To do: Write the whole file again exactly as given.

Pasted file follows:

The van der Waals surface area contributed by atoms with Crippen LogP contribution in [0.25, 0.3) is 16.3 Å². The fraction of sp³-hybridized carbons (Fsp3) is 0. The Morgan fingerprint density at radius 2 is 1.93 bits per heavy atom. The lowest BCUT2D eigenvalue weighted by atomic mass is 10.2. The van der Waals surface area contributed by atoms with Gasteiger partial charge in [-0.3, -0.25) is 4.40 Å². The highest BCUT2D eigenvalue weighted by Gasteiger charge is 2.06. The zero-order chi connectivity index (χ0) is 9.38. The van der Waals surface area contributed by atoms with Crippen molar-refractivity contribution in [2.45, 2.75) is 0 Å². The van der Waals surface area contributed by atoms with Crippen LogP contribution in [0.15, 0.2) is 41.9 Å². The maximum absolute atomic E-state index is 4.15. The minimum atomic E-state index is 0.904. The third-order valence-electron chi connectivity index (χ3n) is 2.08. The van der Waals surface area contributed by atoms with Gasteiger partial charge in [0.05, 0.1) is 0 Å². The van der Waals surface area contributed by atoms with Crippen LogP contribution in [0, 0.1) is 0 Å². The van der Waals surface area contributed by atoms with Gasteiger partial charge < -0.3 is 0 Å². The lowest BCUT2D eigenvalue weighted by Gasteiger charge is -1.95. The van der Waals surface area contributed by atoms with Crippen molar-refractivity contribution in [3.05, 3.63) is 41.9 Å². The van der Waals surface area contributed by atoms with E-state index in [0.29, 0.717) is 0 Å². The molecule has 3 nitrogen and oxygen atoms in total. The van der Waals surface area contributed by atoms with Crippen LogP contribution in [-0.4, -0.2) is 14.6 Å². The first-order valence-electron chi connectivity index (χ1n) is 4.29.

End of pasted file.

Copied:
The van der Waals surface area contributed by atoms with Crippen LogP contribution in [0.25, 0.3) is 16.3 Å². The fraction of sp³-hybridized carbons (Fsp3) is 0. The Morgan fingerprint density at radius 2 is 1.93 bits per heavy atom. The lowest BCUT2D eigenvalue weighted by atomic mass is 10.2. The van der Waals surface area contributed by atoms with Gasteiger partial charge in [-0.3, -0.25) is 4.40 Å². The highest BCUT2D eigenvalue weighted by Gasteiger charge is 2.06. The zero-order chi connectivity index (χ0) is 9.38. The van der Waals surface area contributed by atoms with Crippen molar-refractivity contribution in [2.45, 2.75) is 0 Å². The van der Waals surface area contributed by atoms with Crippen LogP contribution in [0.15, 0.2) is 41.9 Å². The maximum absolute atomic E-state index is 4.15. The minimum atomic E-state index is 0.904. The third-order valence-electron chi connectivity index (χ3n) is 2.08. The van der Waals surface area contributed by atoms with Gasteiger partial charge in [0.05, 0.1) is 0 Å². The van der Waals surface area contributed by atoms with Crippen LogP contribution in [0, 0.1) is 0 Å². The van der Waals surface area contributed by atoms with Gasteiger partial charge < -0.3 is 0 Å². The lowest BCUT2D eigenvalue weighted by Gasteiger charge is -1.95. The van der Waals surface area contributed by atoms with Crippen molar-refractivity contribution in [3.05, 3.63) is 41.9 Å². The van der Waals surface area contributed by atoms with E-state index in [0.29, 0.717) is 0 Å². The molecule has 3 nitrogen and oxygen atoms in total. The van der Waals surface area contributed by atoms with Crippen LogP contribution in [-0.4, -0.2) is 14.6 Å². The first-order valence-electron chi connectivity index (χ1n) is 4.29.